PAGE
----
Not to embarrass anyone in the room who forgot to send a card or couldn't even find the time to post "congrats" on Facebook, but cattle herd expansion celebrated its fourth birthday on Jan. 1, 2018. If the cyclical celebration proved to be forgettable, you weren't alone.
It turned out to be a small party with plenty of cake left over.
Maybe a host of would-be well-wishers just didn't think a four-year run of increasing cattle numbers was all that much of a milestone ("Sorry, I couldn't miss American Idol that night, but count on me for a big present when the little guy turns 10."). Yet such an innocent-sounding dismissal is simply ignorant of how dramatically the lifespan of expansion phases has shortened over the last 30 years.
Indeed, the fragile process of herd growth has become so tenuous, I think the case could be made for measuring periods of expansion in terms of dog years.
First, consider the sobering fact that the last time beef producers had a chance to party over four consecutive years of herd growth was Jan. 1, 1994. Furthermore, since the late 1960s, cattle cycles have become increasingly short of expansion and increasingly long on liquidation. Consider the metrics of the previous four cycles:
-- 1967-1979: Eight years of expansion adding approximately 22 million head, followed by four years of liquidation.
-- 1979-1990: Three years of expansion adding 4-5 million head, followed by eight years of liquidation.
-- 1990-2004: Six years of expansion adding 8 million head, followed by eight years of liquidation.
-- 2004-2014: Barely two years of expansion adding a mere 2 million head, followed by seven years of liquidation.
The old-school rule of thumb suggested that cattle cycles each averaged close to a decade, give and take patterns typically including five years of growth and five years of contraction. But just from the small data sample above, you see pitching such a big tent doesn't offer much in terms of meaning or confident prediction.
I doubt many would take issue with my assumption that the industry will never again see the likes of herd expansion in the late 1960s and early 1970s. While the beef demand curve of the last several years has been relatively impressive, any rancher suggesting per capita consumption will eventually work back toward 90 pounds is probably busier smoking grass than grazing it.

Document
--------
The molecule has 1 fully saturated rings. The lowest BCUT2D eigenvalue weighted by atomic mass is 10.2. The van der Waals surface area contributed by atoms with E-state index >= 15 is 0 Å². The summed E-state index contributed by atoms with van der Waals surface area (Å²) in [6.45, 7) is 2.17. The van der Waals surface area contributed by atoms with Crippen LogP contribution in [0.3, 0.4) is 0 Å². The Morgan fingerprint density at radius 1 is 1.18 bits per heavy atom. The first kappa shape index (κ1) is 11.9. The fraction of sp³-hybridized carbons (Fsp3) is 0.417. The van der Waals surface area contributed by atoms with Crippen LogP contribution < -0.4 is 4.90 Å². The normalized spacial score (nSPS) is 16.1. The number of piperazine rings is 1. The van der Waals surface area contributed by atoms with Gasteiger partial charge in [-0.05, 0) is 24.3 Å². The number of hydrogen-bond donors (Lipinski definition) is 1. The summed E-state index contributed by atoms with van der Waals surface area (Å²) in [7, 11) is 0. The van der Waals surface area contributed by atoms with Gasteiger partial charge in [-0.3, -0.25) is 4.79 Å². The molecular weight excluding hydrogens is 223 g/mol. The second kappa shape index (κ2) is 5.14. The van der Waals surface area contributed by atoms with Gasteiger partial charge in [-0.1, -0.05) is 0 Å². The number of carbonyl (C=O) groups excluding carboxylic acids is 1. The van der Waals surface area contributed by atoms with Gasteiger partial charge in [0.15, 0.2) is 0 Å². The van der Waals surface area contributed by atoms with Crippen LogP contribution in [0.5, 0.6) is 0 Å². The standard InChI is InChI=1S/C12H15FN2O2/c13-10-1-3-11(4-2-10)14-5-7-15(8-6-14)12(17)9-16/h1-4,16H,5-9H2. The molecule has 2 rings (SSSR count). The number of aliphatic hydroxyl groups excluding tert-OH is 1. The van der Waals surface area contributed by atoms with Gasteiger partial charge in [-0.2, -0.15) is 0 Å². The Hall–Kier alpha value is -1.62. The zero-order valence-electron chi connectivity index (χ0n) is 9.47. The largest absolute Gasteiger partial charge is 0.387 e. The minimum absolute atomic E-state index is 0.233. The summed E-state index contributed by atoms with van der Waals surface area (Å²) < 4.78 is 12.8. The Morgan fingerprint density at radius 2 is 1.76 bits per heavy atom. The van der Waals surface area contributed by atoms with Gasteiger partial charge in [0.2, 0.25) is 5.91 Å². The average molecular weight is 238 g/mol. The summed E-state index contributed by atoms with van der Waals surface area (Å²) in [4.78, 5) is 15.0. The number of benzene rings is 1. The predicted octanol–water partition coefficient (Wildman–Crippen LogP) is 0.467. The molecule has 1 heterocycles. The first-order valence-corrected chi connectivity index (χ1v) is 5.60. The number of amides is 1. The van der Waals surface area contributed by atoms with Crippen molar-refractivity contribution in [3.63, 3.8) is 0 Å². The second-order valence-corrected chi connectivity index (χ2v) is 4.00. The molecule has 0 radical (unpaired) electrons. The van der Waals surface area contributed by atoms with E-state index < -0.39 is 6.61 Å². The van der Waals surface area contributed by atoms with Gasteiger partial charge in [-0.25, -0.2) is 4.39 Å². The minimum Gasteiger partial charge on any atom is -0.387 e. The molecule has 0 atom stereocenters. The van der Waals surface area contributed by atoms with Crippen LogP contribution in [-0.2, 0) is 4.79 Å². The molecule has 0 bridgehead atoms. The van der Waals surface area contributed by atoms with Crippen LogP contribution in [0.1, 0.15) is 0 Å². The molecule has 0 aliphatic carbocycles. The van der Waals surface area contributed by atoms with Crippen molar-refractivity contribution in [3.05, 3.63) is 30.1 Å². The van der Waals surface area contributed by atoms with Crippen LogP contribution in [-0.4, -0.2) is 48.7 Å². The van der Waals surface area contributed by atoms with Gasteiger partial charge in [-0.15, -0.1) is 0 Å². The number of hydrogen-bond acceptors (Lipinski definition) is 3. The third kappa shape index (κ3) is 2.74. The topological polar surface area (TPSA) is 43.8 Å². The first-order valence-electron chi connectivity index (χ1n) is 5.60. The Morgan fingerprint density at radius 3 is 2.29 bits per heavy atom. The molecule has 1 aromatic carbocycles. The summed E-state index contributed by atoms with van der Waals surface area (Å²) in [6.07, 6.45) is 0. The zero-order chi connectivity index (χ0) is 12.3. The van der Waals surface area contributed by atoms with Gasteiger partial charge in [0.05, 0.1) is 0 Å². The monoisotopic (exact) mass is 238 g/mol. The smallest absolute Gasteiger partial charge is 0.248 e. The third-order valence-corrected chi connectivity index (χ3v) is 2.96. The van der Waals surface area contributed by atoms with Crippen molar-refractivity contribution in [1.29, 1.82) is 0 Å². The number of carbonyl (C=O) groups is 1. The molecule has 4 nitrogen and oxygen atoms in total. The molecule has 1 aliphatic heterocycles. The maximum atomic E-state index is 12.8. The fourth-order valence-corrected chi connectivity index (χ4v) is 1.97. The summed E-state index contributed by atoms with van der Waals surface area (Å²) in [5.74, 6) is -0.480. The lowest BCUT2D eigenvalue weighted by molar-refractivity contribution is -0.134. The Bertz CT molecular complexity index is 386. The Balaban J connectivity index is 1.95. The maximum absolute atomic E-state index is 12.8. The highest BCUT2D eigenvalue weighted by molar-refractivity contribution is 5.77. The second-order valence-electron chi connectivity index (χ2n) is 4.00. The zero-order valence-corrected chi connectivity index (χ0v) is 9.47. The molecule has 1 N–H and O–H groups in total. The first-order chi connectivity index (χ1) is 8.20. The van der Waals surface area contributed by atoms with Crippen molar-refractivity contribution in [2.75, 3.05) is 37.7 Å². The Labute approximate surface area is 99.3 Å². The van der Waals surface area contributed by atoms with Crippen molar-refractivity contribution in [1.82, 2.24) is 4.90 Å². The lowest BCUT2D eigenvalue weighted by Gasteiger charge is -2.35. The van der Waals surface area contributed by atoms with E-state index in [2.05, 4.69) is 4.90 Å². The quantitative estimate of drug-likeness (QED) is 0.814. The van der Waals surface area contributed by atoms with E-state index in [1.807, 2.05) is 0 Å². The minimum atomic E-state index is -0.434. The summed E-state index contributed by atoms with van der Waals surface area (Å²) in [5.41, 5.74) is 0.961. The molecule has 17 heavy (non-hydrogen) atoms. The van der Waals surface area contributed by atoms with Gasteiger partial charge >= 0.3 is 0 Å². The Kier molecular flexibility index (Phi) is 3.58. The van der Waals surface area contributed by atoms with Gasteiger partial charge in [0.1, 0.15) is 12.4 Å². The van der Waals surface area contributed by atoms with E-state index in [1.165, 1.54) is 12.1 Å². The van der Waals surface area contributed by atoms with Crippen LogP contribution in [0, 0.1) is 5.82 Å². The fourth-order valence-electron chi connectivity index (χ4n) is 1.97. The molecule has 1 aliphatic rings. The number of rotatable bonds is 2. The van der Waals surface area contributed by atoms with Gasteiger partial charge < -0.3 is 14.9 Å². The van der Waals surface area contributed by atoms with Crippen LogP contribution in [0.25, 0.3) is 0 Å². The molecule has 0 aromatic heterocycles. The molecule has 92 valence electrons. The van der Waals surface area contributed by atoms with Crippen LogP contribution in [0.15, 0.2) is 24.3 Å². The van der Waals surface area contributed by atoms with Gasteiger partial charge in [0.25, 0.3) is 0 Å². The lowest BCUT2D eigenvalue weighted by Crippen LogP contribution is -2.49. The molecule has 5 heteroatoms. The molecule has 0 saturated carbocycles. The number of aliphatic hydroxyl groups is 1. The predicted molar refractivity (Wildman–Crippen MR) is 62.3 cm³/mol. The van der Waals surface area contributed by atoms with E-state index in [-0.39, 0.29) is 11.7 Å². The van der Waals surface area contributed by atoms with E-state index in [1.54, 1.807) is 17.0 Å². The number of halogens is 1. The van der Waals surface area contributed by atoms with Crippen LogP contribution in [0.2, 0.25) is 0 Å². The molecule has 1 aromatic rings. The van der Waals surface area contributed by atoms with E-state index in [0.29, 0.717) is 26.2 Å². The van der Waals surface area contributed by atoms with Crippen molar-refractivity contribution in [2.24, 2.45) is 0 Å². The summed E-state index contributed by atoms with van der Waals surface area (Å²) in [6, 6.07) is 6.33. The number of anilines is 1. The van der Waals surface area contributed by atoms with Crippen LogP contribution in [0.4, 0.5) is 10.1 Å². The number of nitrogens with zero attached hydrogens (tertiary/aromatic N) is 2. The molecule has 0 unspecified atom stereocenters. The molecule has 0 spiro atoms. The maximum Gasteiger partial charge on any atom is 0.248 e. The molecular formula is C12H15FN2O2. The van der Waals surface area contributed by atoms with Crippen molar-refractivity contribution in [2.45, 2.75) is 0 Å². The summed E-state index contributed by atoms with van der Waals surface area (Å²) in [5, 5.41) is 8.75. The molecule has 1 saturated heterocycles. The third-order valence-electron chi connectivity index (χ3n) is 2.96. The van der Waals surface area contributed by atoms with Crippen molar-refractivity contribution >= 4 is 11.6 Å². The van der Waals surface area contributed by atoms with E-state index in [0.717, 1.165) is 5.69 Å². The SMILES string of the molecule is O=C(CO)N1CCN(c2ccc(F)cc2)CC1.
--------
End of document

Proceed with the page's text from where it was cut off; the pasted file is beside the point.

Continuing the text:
Throwing this golden age of expansion under a bus driven by chicken producers, fewer calorie-burning appetites, and larger carcass weights (e.g., all cattle averaged 817 pounds last year, nearly 200 pounds heavier than the average scale ticket of the 1967-1979 cycle), the average expansion phase of the last three cycles was no more than 3.7 years, slightly shorter than the ongoing herd growth before us.
Over the last four years, the national cattle herd has grown by 5.87 million a year (i.e., up 7% from Jan. 1, 2014). Are expansion plans getting long in the tooth? Certainly compared with the most recent cycles, you could argue (both in terms of years and numbers added) that they are beginning to show some age.
On the other hand, the combination of sustained ranch/feedlot profits, cheap feed and improving export demand (to be sure, the wildcard of the three) would strongly suggest expansion could easily remain in the saddle for several more years. Furthermore, turning a cruise ship, as the saying goes, is not as easy as redirecting a speedboat.
Finally, the big unknown potentially determining future birthdays of expansion is the threat of drought in the grazing ahead. Ominous dust already began to blow last year in key production areas like Texas, Oklahoma and South Dakota, and further deterioration in the months ahead could quickly trigger necessary cow liquidation.
The very last thing U.S. producers need to see in 2018 is a disastrous coupling of severe drought and failing competitiveness in the global beef trade (i.e., disadvantaged by burdensome tariffs and inferior international agreements). If such a double whammy turns up in the cards, last month's expansionary birthday party could suddenly look like a wake.
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